Yesterday I went to a libertarian meeting. I wanted to see if their ideas squared with culturist ideas. Libertarians are deep political philosophers. If they give you a policy suggestion and you ask "why?" a long answer will come your way. I applaud all people who take political thought and the fate of society seriously. They were able to present interesting challenges to culturism.
Libertarians believe in total individualism and miniscule government. Culturism holds that we have to manage our culture and that means government. Herein lays a potential disagreement. Culturism holds that majority cultures have a right to define, protect, and promote themselves. That implies democratic communitarianism. What to do?
Well the fundamental disagreement comes about when we consider what me mean by self-government and self-determination. Libertarians, often, take this to only apply to the individual as an island. Culturists believe that self-government and self-determination are collective as well as individual. We collectively have a right to choose what we want to do. Culturist would, of course, use the courts to protect the rights of minorities. But in the end, we stand with democracy, not individual rights as the way to have direction and self-government.
Much of the intellectual backing for this disagreement can be traced back to the Declaration of Independence. Libertarians put a lot of emphasis on the phrase "unalienable rights." By this formula, no one can tell another person what to do. Culturists have sympathy as individualism is a cornerstone of the American culture. However, the Declaration of Independence declares our collective independence from Britain rather than our individual independence from each other. Furthermore the Constitution - a more fundamental document - lays out a system of collective governance, not a form of anarchy. Culturists emphasize the "we" in "We hold these truths to be self-evident." Culturists recognize "we the people" are the first three words of the Constitution.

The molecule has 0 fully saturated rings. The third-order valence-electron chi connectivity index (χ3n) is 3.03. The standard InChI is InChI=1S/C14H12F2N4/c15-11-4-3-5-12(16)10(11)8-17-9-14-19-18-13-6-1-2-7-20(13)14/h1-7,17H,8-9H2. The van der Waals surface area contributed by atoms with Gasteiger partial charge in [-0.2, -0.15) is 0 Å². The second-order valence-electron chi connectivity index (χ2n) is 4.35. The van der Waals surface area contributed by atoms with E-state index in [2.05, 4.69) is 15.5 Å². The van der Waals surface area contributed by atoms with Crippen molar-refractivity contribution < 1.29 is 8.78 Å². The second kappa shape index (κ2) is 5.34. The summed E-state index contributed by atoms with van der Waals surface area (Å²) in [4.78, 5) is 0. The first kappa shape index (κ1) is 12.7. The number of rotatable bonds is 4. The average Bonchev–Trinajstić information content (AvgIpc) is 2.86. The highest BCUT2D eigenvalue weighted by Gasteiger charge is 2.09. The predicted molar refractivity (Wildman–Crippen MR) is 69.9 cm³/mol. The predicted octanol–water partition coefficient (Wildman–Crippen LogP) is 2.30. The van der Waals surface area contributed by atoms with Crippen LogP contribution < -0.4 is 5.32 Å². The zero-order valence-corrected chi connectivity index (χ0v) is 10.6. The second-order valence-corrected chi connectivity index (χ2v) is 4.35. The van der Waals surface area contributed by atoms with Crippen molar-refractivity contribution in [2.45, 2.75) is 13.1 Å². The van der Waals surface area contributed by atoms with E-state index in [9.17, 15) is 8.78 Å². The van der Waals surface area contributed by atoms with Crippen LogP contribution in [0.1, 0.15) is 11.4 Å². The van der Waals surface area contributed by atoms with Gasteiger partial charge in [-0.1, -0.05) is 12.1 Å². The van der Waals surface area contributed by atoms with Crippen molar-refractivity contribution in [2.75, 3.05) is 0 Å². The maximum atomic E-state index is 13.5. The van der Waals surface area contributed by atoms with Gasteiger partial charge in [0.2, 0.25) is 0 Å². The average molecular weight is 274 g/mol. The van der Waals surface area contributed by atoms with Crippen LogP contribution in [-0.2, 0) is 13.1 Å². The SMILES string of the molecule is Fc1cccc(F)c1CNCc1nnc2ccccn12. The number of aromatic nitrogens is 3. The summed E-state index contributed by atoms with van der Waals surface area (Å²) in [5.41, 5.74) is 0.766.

Culturists and Libertarians agree, however, on many things. Whereas Libertarians think that government should be limited on a matter of absolute principle, culturists believe it should be limited because of the lesson limiting government teaches. Limiting government teaches self-responsiblity. When the government does not take care of charity, community philanthropy has a reason to exist. When the Federal government determines all policy there is no reason to be involved in politics locally. But this is the rub. Culturist do not invoke, as Libertarians often do, absolute principles and extremes. Culturist believe we must look at actual situation and decide what to do on pragmatic grounds. Perhaps my home town might decide to tax for a road. Doctrinaire Libertarians would outlaw all non-private efforts as a matter of principle. Culturist might agree in theory, but see the benefits of public roads. Culturists are more pragmatic. That said, we both believe in limited government whenever possible.
This agreement is something that culturists can work with. Ron Paul believes that our Constitution entitles us to sovereignty. He believes that, to the extent possible, we should not interfere with other nations. Likely, he believes in these policies because he holds it to be a truism that government should be limited to enforcing our security and that is all. Culturists come to the identical policy conclusions based upon the idea that our culture is unique and needs defending. Culturists connect this supposition with the affirmation that other cultures are unique, will defend themselves and also have a right to do so. So, on slightly different bases, we arrive at the same conclusion. Culturists are not dogamatic and will agree with those who defend Western Civilization on any principle. We would hope that Libertarians would also be pragmatic and return the willingness to cooperate for our collective greater good.